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The President's Budget
February 26, 2009 • Volume 9, Issue 8
Private insurance companies will soon be mounting a campaign to stop Congress from approving President Obama’s budget proposal to cut the excessive subsidies they receive for enrolling people in Medicare private health plans.
The companies will talk about how the subsidy cuts will hurt “seniors” enrolled in their Medicare plans, without mentioning that every one of them can still have coverage under Original Medicare. The companies will not talk about how the cuts will hurt profits.
There will be no mention of this important fact:
Insurance companies are paid 14 percent more to provide coverage than taxpayers pay to cover the same person under Original Medicare.
Medicare subsidies are a gravy train for insurance companies, and they want them to go on forever.
This fight is important, and not just for the financial health of Medicare. It is vital for the overall health reform effort, and not just because the savings from reduced subsidies are an important source of money to extend coverage to the uninsured.
The battle to put Medicare payments on par with costs under Original Medicare is the first round in the larger battle to allow a public plan to compete with insurance companies to provide coverage under comprehensive health reform proposals.
A public plan option is projected to have premiums some 20 percent below the rates charged by private companies. That means lower cost coverage for individuals and businesses who choose the public option as well as for those who stick with private plans, which will be forced to be more efficient in order to compete.
Health care is too important, and too expensive, to tolerate wasteful spending. Congress needs to support President Obama’s plan and cut overpayments to Medicare private health plans.
Contact your elected officials and urge them to eliminate the overpayments to Medicare private health plans. Take action now!
“Under current law, Medicare overpays Medicare Advantage plans by 14 percent more on average than what Medicare spends for beneficiaries enrolled in the traditional fee-for-service program. The Administration believes it’s time to stop this waste and will replace the current mechanism to establish payments with a competitive system in which payments would be based on the average of plans’ bids submitted to Medicare. This would allow the market, not Medicare, to set the reimbursement limits, and save taxpayers more than $175 billion over 10 years, as well as reduce Part B premiums.” (Fiscal Year 2010 Budget, Office of Management and Budget, February 2009)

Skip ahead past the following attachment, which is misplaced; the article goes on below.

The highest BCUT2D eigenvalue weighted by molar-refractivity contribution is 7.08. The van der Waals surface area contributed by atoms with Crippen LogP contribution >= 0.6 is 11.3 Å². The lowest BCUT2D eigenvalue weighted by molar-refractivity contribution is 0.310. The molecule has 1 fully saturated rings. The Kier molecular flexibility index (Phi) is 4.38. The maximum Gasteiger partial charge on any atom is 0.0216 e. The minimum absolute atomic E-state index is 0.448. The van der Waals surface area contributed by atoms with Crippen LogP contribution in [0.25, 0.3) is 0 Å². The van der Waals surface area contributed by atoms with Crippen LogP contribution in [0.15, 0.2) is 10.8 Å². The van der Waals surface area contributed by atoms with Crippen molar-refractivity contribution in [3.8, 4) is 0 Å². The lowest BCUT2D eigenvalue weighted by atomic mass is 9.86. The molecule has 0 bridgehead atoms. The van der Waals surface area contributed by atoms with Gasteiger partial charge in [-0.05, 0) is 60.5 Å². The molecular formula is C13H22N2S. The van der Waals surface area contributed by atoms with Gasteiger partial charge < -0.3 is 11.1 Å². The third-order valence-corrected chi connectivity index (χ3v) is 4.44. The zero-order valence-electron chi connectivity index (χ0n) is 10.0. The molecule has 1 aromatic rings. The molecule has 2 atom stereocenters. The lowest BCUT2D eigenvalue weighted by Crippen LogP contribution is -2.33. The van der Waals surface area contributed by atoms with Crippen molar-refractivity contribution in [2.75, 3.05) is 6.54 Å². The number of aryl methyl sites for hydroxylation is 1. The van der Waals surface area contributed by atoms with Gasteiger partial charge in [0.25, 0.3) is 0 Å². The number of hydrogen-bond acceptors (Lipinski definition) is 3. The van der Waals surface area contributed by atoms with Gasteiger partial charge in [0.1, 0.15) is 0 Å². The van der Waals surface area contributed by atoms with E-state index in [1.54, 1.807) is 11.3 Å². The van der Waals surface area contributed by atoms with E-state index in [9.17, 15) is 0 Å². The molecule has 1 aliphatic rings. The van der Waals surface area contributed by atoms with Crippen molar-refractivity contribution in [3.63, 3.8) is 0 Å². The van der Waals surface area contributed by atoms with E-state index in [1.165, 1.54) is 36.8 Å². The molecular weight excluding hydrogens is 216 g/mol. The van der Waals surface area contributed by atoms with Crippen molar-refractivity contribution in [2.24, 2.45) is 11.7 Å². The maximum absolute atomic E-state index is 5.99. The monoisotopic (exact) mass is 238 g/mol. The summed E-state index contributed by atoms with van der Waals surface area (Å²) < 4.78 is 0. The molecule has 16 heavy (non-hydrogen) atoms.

“A cut of this scale would jeopardize the health security of more than ten million seniors enrolled in Medicare Advantage and would turn back the clock on innovative payment incentives to improve the quality of care that patients receive.” (Statement by Karen Ignagni, CEO of America’s Health Insurance Plans, February 2009)
“The new public plan option would provide a less expensive alternative for the uninsured and underinsured than what is currently available in the individual and small business insurance markets. Savings would derive from significantly lower administrative costs and use of Medicare's reformed provider payment rates. Estimates indicate premiums for the public plan would be at least 20 percent below those currently available for a comparable benefit package in the private market.” (A Path to a High Performance Health System: A 2020 Vision and the Policies to Pave the Way, Commonwealth Fund, February 2009)
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Medicare Part D Appeals Help for Advocates Is Here!
Medicare Rights Center’s new Medicare Part D Appeals: An advocate’s manual to navigating the Medicare private drug plan appeals process offers an easy-to-understand, comprehensive overview of the entire appeals process, including real-life case examples, a glossary of important appeals terms, a sample protocol for advocates, and links to important resources.
Register for a FREE copy of this great resource.
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Medicare Part D Monitoring Project
would like to hear about your experience, or that of someone you know, enrolled in a private drug plan. With information about what the issues are with Medicare Part D, we will be able to demand that those problems be fixed. Medicare Rights Center
Submit your story at http://www.medicarerights.org/issues-actions/tell-your-story.php.
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The Louder Our Voice, the Stronger Our Message
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